throughout the year. The Corner Bakery cafe, located just off the main hall, ser ves fare
that's a cut abo ve the usual museum victuals. ( To skip the lunchtime lines, pick up one
of the premade salads or sandwiches and head for the cash r egister.) Families also flock
to the McDonald's on the lower level. Allow 3 hours.
Roosevelt Rd. and Lake Shore Dr. & 312/922-9410 or 312/341-9299 TDD (for hearing-impaired callers).
www.fieldmuseum.org. Admission $12 adults; $7 seniors and students with ID; $7 children 3-11; free for
teachers, armed-forces personnel in uniform, and children 2 and under. Free admission Mon-Tues mid-
Sept to Nov and Jan-Feb. Daily 9am-5pm. Closed Dec 25. Bus: 6, 10, 12, 130, or 146.
Hamill Family Play Zoo All ages. Located within Chicago's largest zoo, the
Brookfield Zoo (located in w est suburban Brookfield), the Hamill Family Play Zoo lets
kids talk to the animals in an up-close-and-personal way . I n fact, the kids ' z oo was
designed to help kids, from infants to age 10, develop feelings of kinship with the natu-
ral world. Childr en can touch domesticated animals, help car e for animals, sear ch for
insects under logs, watch z ookeepers prepare animal food, pr etend to be a v eterinarian,
plant seeds, build feeders, and mor e. You'll find 300 individual animals fr om 58 species
here, and specially trained staff is on hand to help make the most of y our visit.
Other B rookfield Z oo exhibits let kids encounter bathing hippos and laugh at the
antics of the orangutans. In total, the Brookfield Zoo is spread over 216 acres with 2,700
animals in residence. Kid favorites are Siberian tigers, snow leopards, giraffes, green sea
turtles, and baboons. All the animals live in naturalistic environments that allow them to
live side by side with other inhabitants of their regions (see the Brookfield Zoo review in
the “Zoos” section later in this chapter for mor e information).
First Ave. and 31st St., Br ookfield. & 708/485-0263. w ww.brookfieldzoo.org. Admission to Play Zoo
$3.50 adults, $2.50 seniors and children 3-11 (in addition to paying the general Brookfield Zoo admission
of $10 adults, $6 seniors and children 3-11, free for children 2 and under). Free admission Tues and Thurs
Oct-Feb. Memorial Day to Labor Day daily 9:30am-6pm (Sun until 7:30pm); fall-spring daily 10am-5pm.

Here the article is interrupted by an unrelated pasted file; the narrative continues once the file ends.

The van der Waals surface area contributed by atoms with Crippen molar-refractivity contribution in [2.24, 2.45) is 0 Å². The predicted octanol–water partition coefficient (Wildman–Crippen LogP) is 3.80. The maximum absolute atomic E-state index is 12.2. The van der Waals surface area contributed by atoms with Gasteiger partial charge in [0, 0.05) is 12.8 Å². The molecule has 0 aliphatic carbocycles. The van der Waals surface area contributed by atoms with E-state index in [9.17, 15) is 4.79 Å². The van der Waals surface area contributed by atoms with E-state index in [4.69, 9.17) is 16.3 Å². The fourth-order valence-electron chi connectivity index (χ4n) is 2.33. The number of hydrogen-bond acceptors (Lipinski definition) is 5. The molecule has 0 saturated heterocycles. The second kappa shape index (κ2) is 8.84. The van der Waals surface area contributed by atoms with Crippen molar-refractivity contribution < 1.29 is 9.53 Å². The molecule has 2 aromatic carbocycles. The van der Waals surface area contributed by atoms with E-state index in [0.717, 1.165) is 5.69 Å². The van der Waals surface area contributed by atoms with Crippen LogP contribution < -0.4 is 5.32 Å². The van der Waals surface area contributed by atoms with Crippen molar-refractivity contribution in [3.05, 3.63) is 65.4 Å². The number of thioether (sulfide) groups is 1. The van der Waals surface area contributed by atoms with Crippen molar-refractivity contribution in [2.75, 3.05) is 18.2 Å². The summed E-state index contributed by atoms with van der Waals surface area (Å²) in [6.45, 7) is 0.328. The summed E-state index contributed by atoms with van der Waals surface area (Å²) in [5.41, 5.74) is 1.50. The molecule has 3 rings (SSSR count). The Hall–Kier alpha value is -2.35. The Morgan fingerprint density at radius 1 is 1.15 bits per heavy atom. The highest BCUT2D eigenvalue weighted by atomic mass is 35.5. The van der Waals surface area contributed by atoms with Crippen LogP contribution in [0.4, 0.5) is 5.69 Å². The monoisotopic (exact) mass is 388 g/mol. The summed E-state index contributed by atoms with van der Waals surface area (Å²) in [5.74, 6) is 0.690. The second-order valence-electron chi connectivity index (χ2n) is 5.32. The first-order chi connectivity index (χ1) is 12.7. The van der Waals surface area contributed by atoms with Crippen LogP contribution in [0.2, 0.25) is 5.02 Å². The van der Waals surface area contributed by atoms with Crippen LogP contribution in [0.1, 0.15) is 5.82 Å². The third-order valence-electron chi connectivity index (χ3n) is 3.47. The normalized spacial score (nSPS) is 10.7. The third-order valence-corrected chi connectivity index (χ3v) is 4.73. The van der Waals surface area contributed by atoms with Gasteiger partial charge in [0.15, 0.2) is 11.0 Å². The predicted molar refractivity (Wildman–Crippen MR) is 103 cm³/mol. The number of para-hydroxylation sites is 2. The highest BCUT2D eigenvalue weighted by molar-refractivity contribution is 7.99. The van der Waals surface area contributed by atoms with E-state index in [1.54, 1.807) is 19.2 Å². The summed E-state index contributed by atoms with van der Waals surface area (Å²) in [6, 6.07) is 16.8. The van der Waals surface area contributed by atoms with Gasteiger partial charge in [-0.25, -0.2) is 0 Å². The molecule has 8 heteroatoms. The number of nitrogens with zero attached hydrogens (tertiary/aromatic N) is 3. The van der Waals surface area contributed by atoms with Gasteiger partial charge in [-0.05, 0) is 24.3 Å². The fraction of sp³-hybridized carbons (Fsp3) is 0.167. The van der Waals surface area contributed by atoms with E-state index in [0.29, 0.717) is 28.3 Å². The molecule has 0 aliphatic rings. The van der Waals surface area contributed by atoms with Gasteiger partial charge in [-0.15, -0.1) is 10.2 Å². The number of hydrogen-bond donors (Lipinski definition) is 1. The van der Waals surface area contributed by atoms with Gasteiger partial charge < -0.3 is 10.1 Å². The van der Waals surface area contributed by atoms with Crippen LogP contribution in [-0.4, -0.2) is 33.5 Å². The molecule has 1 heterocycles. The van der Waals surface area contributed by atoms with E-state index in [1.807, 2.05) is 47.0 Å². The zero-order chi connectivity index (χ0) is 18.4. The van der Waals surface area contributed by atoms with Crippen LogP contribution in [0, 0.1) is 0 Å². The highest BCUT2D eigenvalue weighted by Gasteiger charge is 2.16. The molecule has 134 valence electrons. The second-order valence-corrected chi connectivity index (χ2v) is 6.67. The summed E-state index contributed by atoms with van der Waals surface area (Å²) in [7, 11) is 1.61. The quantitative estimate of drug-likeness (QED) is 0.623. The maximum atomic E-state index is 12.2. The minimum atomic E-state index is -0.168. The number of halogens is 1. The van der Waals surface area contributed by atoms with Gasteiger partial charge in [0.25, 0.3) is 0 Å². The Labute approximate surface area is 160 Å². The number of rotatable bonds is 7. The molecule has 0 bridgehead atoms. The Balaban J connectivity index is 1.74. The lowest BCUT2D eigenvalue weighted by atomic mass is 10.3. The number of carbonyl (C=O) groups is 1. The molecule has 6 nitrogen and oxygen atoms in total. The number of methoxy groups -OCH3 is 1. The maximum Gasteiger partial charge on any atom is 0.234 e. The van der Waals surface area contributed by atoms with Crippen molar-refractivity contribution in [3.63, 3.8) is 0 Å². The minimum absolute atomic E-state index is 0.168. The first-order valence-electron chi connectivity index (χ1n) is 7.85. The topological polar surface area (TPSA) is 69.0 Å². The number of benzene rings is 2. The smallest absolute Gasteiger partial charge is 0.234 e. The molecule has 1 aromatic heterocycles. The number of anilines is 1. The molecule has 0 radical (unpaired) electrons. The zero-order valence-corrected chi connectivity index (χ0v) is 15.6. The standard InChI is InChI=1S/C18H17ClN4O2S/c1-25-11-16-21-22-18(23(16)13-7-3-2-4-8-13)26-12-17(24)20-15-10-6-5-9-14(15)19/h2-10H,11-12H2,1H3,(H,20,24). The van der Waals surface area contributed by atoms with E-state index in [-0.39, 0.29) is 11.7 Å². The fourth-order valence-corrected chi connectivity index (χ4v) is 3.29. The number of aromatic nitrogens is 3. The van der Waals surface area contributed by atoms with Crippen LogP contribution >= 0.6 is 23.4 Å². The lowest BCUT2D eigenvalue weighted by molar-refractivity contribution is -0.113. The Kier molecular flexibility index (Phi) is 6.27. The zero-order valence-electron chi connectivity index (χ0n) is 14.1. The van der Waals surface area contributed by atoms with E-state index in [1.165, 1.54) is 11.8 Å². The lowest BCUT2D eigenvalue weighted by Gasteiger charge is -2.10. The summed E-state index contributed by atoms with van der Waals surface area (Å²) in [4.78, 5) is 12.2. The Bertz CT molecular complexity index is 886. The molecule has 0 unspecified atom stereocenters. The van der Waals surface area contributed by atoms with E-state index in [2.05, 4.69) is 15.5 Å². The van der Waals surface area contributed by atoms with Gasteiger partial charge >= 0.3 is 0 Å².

Parking $8. To reach the zoo from downtown, take the Stevenson (I-55) and Eisenhower (I-290) expys 14
miles west of the Loop. Subway/El: 304 or 311.
John G. Shedd A quarium All ages. What do kids lo ve best about the
Shedd? The dolphin sho w! But there's plenty mor e to see and do her e. Thousands of
denizens of river, lake, and sea populate the standar d aquarium tanks and elaborate ne w
habitats at this marble octagon building. O pened in 1930, the S hedd debuted in auspi-
cious fashion: It had the gr eatest variety of sea life ev er exhibited at one institution and
was the first inland aquarium to maintain permanent exhibits of both saltwater and
freshwater animals. Today, it is one of the world 's largest indoor aquariums. The only
downside to the Shedd is its steep admission price, which can r eally add up for a family
($23 for adults and $16 for childr en). You can keep y our costs do wn b y buying the
“Aquarium Only” admission, but you'll miss some of the most stunning exhibits (includ-
ing the dolphin sho w). A CityP ass can also sav e you money if y ou visit enough of the
other included attractions.
The first thing y ou'll see as y ou enter is the Caribbean Coral R eef exhibit. This
90,000-gallon circular tank occupies the B eaux Arts-style central rotunda, entertaining
spectators who press up against the glass to ogle div ers feeding nurse sharks, barracudas,
stingrays, and a hawksbill sea turtle. A roving camera connected to video monitors on the
tank's periphery gives visitors close-ups of the animals inside. I t's worth sticking around
to catch one of the daily feedings, when a div er swims around the tank and talks into a
microphone about the species inside and their eating habits.